Our results showed that overexpression of PON1 in mice do not affect the plasma HDL levels, which is in agreement, with those obtained by Tward et al. [14]. As such, the increase in the cholesterol efflux capacity of HDL from PON1-Tg mice may be due to an improvement in HDL functionality rather than HDL concentration. The increase in the plasma paraoxonase activity of PON1-Tg mice may reflect an increase in the PON1 protein content of their HDL, which would explain the improvement in their capacity to mediate cholesterol efflux as previously suggested [8]. Our results confirmed those of Zhu et al., who suggested that the modulation of PON1 activity may be a potential novel mechanism for the regulation of HDL-mediated cholesterol efflux capacity [38].

The in vivo measurement of the effect of PON1 on cholesterol homeostasis showed that the overexpression of PON1 in mice significantly increased the RCT process as shown by the level of [3H]-cholesterol-derived macrophages in the feces. The levels of [3H]-cholesterol-derived macrophages at each step in the RCT process, that is, in the plasma, liver, and feces, clearly confirmed that there is an increase in cholesterol transfer from [3H]-cholesterol-loaded macrophages to the plasma and liver and then to the feces. The increase in [3H]-cholesterol levels in the plasma confirmed the in vitro measurements showing that HDL from PON1-Tg mice have an increased capacity to mediate cholesterol efflux compared to HDL from WT mice. It is worth noting that the improvement in cholesterol efflux through the RCT pathway is thought to mainly protect against CVD by removing cholesterol from foam cells in atherosclerotic plaque [3,6,39]. Previous studies aimed at elucidating the role of PON1 in the atherosclerotic process have shown that PON1-deficient mice (PON1-/-) are more susceptible to developing atherosclerosis [13] and that mice that overexpress PON1 are less susceptible to atherosclerosis than WT mice [14]. Interestingly, both studies focused mainly on the anti-inflammatory and antioxidant properties of PON1 to explain the difference in the susceptibility to atherosclerosis of PON1-/- and PON1-Tg mice and paid little attention to the role of PON1 in the regulation of RCT. Our study is the first to show that the overexpression of PON1 in mice significantly increases the transfer of cholesterol to the feces via the stimulation of RCT and to propose a novel mechanism for the anti-atherosclerotic effect of PON1.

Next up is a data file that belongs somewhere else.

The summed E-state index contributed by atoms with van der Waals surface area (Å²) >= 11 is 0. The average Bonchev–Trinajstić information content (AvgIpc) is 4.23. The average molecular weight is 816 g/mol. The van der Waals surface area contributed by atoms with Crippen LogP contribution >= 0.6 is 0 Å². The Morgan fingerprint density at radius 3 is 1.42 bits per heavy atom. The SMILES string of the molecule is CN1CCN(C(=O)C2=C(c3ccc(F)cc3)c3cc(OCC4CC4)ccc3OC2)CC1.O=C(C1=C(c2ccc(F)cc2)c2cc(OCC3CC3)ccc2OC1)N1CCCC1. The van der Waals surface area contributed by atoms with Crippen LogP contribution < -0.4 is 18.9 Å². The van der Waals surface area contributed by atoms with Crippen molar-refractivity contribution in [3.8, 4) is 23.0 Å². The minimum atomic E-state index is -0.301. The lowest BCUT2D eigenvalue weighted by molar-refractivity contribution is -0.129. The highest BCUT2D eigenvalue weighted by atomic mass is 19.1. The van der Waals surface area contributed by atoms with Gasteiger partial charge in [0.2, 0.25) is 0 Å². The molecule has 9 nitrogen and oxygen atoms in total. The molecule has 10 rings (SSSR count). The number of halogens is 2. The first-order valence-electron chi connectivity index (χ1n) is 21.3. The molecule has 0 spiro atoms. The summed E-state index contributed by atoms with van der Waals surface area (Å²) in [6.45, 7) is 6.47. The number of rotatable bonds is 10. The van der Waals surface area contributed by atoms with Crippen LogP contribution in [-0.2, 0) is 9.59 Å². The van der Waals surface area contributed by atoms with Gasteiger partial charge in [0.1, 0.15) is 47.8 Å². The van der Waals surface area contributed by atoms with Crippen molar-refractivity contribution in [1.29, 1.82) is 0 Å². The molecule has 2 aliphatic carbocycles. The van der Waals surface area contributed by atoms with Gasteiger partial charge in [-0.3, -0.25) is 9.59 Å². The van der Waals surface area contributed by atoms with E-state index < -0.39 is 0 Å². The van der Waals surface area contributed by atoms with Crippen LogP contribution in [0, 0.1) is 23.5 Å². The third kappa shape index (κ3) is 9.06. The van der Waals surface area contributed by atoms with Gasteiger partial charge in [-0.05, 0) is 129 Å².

The effect of overexpressing proteins involved in HDL biogenesis, especially apoA-1 and ABCA1, on the development of atherosclerosis has been the subject of several investigations [4042]. The overexpression of apoA-1 in mice has been associated with a significant reduction in the atherosclerotic process [23,41,43,44]. In addition, Singaraja et al. showed that the overexpression of ABCA1 significantly reduces the formation of atherosclerotic lesions in apoE-deficient mice [42]. Interestingly, this protective effect has been attributed to the stimulation of the HDL-mediated cholesterol efflux capacity and an improvement in the RCT process resulting from the overexpression of apoA-1 and ABCA1 [41,42]. These results are consistent with those of Tward et al., who showed that mice overexpressing PON1 are less susceptible to atherosclerosis [14]. Our results suggest that this beneficial effect may be mainly due to the increased capacity to up-regulate HDL-mediated cholesterol efflux and the RCT process.

In summary, our results showed that the overexpression of PON1 in mice significantly increases cholesterol efflux from macrophages due to an increase in the cholesterol efflux capacity of HDL and the stimulation of ABCA1 expression on macrophages. Our results also showed, for the first time, that PON1 overexpression promotes in vivo macrophage-specific RCT and enhances cholesterol elimination in the feces. Given the importance of the stimulation of RCT with respect to cardiovascular protection, our results provide new evidence to help explain the mechanism of the anti-atherogenic effect of PON1.


This work was supported by grants from the Canadian Institutes of Health Research (MOP-89912 and IAO-134212).

Author Contributions

  1. Conceptualization: AK SI HB.
  2. Data curation: AK SI HB.
  3. Formal analysis: AK SI HB.
  4. Funding acquisition: AK.
  5. Investigation: SI HB EZ OKS.
  6. Methodology: AK SI HB EZ OKS.
  7. Project administration: AK.
  8. Resources: AK SI HB.
  9. Supervision: AK.
  10. Validation: SI HB EZ OKS.
  11. Visualization: AK SI HB.
  12. Writing – original draft: SI HB.
  13. Writing – review & editing: AK.